LHF - Keepers of the Light (Keysound Recordings)


Release Date: Mon 2nd April 2012

Through his many roles – Rinse FM DJ, producer, label head and scene commentator to name a few – Martin ‘Blackdown’ Clark has consistently proved himself a reliable barometer for the most forward-thinking and exciting sounds emanating from the underground, so when he started extolling the virtues of hitherto unknown and mysterious collective LHF with such emphatic statements as “LHF sound like Sun Ra has hijacked Rinse FM and is using it to communicate with the heavens”, you could be sure that this was the beginning of something special. A trilogy of impressive EPs down the line, albeit none the wiser about the indefinable group, they are now set to unlock a plethora of material from their mythical vaults with the release of their debut album on Clark’s Keysound imprint. The 2 CD ‘Keepers of the Light’ album certainly doesn’t hold back either, offering the most comprehensive insight into their world yet with 26 dense, woozy and dizzying transmissions from their lab.

The collective whose number includes Amen Ra, Double Helix, No Fixed Abode, Low Density Matter, Octaviour, Escobar Seasons, Solar Man and Lumin Project but whose rolls remain largely unclear, are an intriguing entity and incomparable to pretty much anything else going on at the moment. Having created a seemingly hermetically sealed world for themselves they have built an extensive back catalogue of material that rewires the DNA of the UK’s rich heritage in underground music through a decidedly global and inclusive outlook. While largely working around the fundamentals of soundsystem culture from hardcore to jungle, dancehall to dubstep, they are not afraid to borrow and re-appropriate influences from all corners of the musical spectrum, fusing those disparate particles into something intense, otherworldly and completely unique. On the album four of the collective contribute as producers, both singularly and collaboratively. Each bringing a distinctly individual essence to the project, it is only collectively that you get the most complete vision as to the forces at work.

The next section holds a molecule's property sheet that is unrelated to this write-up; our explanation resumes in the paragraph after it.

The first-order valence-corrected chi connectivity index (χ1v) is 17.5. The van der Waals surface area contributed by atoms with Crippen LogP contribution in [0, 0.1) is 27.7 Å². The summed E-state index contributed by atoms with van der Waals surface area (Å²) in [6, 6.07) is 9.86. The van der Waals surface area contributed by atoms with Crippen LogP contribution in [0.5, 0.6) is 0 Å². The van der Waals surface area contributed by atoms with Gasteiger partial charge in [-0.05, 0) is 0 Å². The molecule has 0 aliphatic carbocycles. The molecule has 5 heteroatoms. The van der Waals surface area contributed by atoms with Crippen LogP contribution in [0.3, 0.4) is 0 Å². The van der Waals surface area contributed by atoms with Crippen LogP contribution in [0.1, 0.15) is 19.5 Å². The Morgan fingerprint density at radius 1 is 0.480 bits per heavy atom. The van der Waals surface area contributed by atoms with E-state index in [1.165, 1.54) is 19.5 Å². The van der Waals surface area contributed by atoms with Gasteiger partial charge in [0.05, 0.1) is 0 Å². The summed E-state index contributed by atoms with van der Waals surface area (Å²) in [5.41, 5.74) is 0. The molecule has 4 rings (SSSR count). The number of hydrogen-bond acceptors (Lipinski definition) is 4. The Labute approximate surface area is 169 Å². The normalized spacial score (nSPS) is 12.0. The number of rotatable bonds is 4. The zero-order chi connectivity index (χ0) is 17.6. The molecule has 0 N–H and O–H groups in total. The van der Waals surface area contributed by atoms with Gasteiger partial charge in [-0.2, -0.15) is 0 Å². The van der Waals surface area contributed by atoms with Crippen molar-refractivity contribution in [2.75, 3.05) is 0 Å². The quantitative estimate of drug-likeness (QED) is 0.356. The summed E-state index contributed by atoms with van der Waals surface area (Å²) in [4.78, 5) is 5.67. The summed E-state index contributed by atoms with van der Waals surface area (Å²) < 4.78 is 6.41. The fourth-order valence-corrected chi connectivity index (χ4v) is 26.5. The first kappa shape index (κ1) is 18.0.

No Fixed Abode’s Eastern-influenced psychedelia channels the buzzing cross signals of London into bustling, humid productions. Vibrant, disorientating and percussively boisterous, the tracks harness the diversity of the London surroundings caught between pirate radio frequencies and refracting them through a cultural prism. ‘Indian Street Slang’, which featured on the latest ‘EP 3: Cities of Technology’, is perhaps the boldest and most captivating of his outings on the album. Built around the scuffed percussive shuffle, layers of decaying instrumentation and a thick fog of atmospheres creep around that central vocal sample, equal parts mellifluous classicism and discordant futurism. In contrast, Low Density Matter’s productions find a lot more space in which to operate, disregarding that bustle for something much more meditative. Defined by their percussive propulsion and pure bassweight, the smoky jazz inflections recall the dubbed out atmospheres of early DMZ records spun with an otherworldly flavour. The scuffed breaks and panoramic pads on ‘Questions’ recall early Metalheadz while ‘Blue Steel’, which featured on ‘EP2 – Enter The Silence’, works a tribal shuffle against cascading melodies and soft, warm keys.